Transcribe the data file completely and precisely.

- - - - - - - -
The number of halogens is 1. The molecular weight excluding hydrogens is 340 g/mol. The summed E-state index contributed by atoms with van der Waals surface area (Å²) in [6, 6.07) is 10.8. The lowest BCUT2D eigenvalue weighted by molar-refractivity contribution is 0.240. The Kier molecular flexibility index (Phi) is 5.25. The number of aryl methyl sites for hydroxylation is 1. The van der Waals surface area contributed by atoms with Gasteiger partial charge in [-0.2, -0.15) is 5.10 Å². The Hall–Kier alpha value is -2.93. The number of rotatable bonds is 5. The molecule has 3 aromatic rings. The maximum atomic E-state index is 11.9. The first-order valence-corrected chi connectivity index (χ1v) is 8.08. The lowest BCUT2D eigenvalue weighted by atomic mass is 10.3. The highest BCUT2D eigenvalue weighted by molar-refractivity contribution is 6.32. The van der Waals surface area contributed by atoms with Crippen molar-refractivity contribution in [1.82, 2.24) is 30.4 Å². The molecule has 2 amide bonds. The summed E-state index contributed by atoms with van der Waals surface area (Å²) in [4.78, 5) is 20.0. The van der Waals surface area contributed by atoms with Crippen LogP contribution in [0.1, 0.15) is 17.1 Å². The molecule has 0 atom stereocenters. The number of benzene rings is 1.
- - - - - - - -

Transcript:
The number of halogens is 1. The molecular weight excluding hydrogens is 340 g/mol. The summed E-state index contributed by atoms with van der Waals surface area (Å²) in [6, 6.07) is 10.8. The lowest BCUT2D eigenvalue weighted by molar-refractivity contribution is 0.240. The Kier molecular flexibility index (Phi) is 5.25. The number of aryl methyl sites for hydroxylation is 1. The van der Waals surface area contributed by atoms with Gasteiger partial charge in [-0.2, -0.15) is 5.10 Å². The Hall–Kier alpha value is -2.93. The number of rotatable bonds is 5. The molecule has 3 aromatic rings. The maximum atomic E-state index is 11.9. The first-order valence-corrected chi connectivity index (χ1v) is 8.08. The lowest BCUT2D eigenvalue weighted by atomic mass is 10.3. The highest BCUT2D eigenvalue weighted by molar-refractivity contribution is 6.32. The van der Waals surface area contributed by atoms with Crippen molar-refractivity contribution in [1.82, 2.24) is 30.4 Å². The molecule has 2 amide bonds. The summed E-state index contributed by atoms with van der Waals surface area (Å²) in [4.78, 5) is 20.0. The van der Waals surface area contributed by atoms with Crippen LogP contribution in [0.1, 0.15) is 17.1 Å². The molecule has 0 atom stereocenters. The number of benzene rings is 1.